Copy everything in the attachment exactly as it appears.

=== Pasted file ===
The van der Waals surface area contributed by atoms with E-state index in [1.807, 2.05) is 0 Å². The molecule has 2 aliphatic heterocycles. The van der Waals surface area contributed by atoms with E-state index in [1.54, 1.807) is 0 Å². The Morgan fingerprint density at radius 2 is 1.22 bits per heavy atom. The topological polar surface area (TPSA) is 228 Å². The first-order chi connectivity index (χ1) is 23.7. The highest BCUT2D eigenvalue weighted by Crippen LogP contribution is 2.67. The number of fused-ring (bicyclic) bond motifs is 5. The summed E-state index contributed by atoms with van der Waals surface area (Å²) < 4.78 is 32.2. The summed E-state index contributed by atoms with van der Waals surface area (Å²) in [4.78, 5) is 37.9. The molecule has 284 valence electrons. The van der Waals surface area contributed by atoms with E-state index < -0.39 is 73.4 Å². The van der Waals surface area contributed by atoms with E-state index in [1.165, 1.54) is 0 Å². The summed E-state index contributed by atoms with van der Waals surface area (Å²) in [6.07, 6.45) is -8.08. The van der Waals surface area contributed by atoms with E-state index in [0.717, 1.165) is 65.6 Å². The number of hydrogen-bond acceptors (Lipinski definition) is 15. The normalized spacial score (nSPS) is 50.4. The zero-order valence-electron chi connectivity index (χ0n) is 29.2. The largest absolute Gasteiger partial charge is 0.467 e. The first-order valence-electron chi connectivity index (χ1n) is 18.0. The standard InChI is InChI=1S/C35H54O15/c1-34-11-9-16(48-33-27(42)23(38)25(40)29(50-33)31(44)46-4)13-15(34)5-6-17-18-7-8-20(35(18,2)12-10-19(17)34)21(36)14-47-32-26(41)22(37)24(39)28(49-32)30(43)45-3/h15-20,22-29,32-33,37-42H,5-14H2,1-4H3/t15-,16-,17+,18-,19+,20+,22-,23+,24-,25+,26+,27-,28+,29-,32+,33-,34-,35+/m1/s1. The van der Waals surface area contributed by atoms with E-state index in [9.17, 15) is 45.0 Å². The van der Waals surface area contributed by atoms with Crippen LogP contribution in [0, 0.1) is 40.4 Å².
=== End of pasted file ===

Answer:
The van der Waals surface area contributed by atoms with E-state index in [1.807, 2.05) is 0 Å². The molecule has 2 aliphatic heterocycles. The van der Waals surface area contributed by atoms with E-state index in [1.54, 1.807) is 0 Å². The Morgan fingerprint density at radius 2 is 1.22 bits per heavy atom. The topological polar surface area (TPSA) is 228 Å². The first-order chi connectivity index (χ1) is 23.7. The highest BCUT2D eigenvalue weighted by Crippen LogP contribution is 2.67. The number of fused-ring (bicyclic) bond motifs is 5. The summed E-state index contributed by atoms with van der Waals surface area (Å²) < 4.78 is 32.2. The summed E-state index contributed by atoms with van der Waals surface area (Å²) in [4.78, 5) is 37.9. The molecule has 284 valence electrons. The van der Waals surface area contributed by atoms with E-state index < -0.39 is 73.4 Å². The van der Waals surface area contributed by atoms with E-state index in [1.165, 1.54) is 0 Å². The summed E-state index contributed by atoms with van der Waals surface area (Å²) in [6.07, 6.45) is -8.08. The van der Waals surface area contributed by atoms with E-state index in [0.717, 1.165) is 65.6 Å². The number of hydrogen-bond acceptors (Lipinski definition) is 15. The normalized spacial score (nSPS) is 50.4. The zero-order valence-electron chi connectivity index (χ0n) is 29.2. The largest absolute Gasteiger partial charge is 0.467 e. The first-order valence-electron chi connectivity index (χ1n) is 18.0. The standard InChI is InChI=1S/C35H54O15/c1-34-11-9-16(48-33-27(42)23(38)25(40)29(50-33)31(44)46-4)13-15(34)5-6-17-18-7-8-20(35(18,2)12-10-19(17)34)21(36)14-47-32-26(41)22(37)24(39)28(49-32)30(43)45-3/h15-20,22-29,32-33,37-42H,5-14H2,1-4H3/t15-,16-,17+,18-,19+,20+,22-,23+,24-,25+,26+,27-,28+,29-,32+,33-,34-,35+/m1/s1. The van der Waals surface area contributed by atoms with E-state index in [9.17, 15) is 45.0 Å². The van der Waals surface area contributed by atoms with Crippen LogP contribution in [0, 0.1) is 40.4 Å².